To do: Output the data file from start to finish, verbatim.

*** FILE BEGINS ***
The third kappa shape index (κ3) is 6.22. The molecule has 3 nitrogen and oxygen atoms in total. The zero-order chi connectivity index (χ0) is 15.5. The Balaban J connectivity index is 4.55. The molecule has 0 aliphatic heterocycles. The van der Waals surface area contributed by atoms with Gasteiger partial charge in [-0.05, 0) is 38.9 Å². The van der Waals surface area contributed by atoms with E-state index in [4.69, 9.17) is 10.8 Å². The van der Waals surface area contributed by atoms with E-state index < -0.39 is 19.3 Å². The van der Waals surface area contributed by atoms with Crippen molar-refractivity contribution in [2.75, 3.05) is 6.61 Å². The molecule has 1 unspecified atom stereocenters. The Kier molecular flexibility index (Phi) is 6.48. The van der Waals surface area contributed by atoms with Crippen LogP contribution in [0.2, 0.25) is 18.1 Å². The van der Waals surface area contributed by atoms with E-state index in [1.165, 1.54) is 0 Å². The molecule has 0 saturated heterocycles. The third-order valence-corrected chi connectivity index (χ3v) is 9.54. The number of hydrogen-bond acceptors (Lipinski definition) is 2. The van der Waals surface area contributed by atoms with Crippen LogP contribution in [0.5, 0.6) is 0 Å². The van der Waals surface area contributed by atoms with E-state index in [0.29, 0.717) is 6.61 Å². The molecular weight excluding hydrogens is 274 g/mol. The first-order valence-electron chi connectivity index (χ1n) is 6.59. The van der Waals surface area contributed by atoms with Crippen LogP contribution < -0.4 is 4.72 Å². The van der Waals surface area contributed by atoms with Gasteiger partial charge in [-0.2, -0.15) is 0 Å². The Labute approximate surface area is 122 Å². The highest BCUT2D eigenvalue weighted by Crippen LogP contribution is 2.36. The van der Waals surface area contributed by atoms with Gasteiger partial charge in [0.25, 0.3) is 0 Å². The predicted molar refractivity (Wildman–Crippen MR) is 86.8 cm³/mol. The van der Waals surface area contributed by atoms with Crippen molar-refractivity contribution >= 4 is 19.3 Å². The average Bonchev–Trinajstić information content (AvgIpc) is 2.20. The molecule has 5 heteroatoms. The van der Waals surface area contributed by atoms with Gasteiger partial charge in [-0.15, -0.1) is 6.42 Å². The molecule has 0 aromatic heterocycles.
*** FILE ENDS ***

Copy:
The third kappa shape index (κ3) is 6.22. The molecule has 3 nitrogen and oxygen atoms in total. The zero-order chi connectivity index (χ0) is 15.5. The Balaban J connectivity index is 4.55. The molecule has 0 aliphatic heterocycles. The van der Waals surface area contributed by atoms with Gasteiger partial charge in [-0.05, 0) is 38.9 Å². The van der Waals surface area contributed by atoms with E-state index in [4.69, 9.17) is 10.8 Å². The van der Waals surface area contributed by atoms with E-state index < -0.39 is 19.3 Å². The van der Waals surface area contributed by atoms with Crippen molar-refractivity contribution in [2.75, 3.05) is 6.61 Å². The molecule has 1 unspecified atom stereocenters. The Kier molecular flexibility index (Phi) is 6.48. The van der Waals surface area contributed by atoms with Crippen LogP contribution in [0.2, 0.25) is 18.1 Å². The van der Waals surface area contributed by atoms with E-state index in [1.165, 1.54) is 0 Å². The molecule has 0 saturated heterocycles. The third-order valence-corrected chi connectivity index (χ3v) is 9.54. The number of hydrogen-bond acceptors (Lipinski definition) is 2. The van der Waals surface area contributed by atoms with Crippen LogP contribution in [0.5, 0.6) is 0 Å². The van der Waals surface area contributed by atoms with E-state index in [0.29, 0.717) is 6.61 Å². The molecular weight excluding hydrogens is 274 g/mol. The first-order valence-electron chi connectivity index (χ1n) is 6.59. The van der Waals surface area contributed by atoms with Crippen LogP contribution < -0.4 is 4.72 Å². The van der Waals surface area contributed by atoms with Gasteiger partial charge in [-0.2, -0.15) is 0 Å². The Labute approximate surface area is 122 Å². The highest BCUT2D eigenvalue weighted by Crippen LogP contribution is 2.36. The van der Waals surface area contributed by atoms with Gasteiger partial charge in [0.25, 0.3) is 0 Å². The predicted molar refractivity (Wildman–Crippen MR) is 86.8 cm³/mol. The van der Waals surface area contributed by atoms with Crippen molar-refractivity contribution >= 4 is 19.3 Å². The average Bonchev–Trinajstić information content (AvgIpc) is 2.20. The molecule has 5 heteroatoms. The van der Waals surface area contributed by atoms with Gasteiger partial charge in [-0.15, -0.1) is 6.42 Å². The molecule has 0 aromatic heterocycles.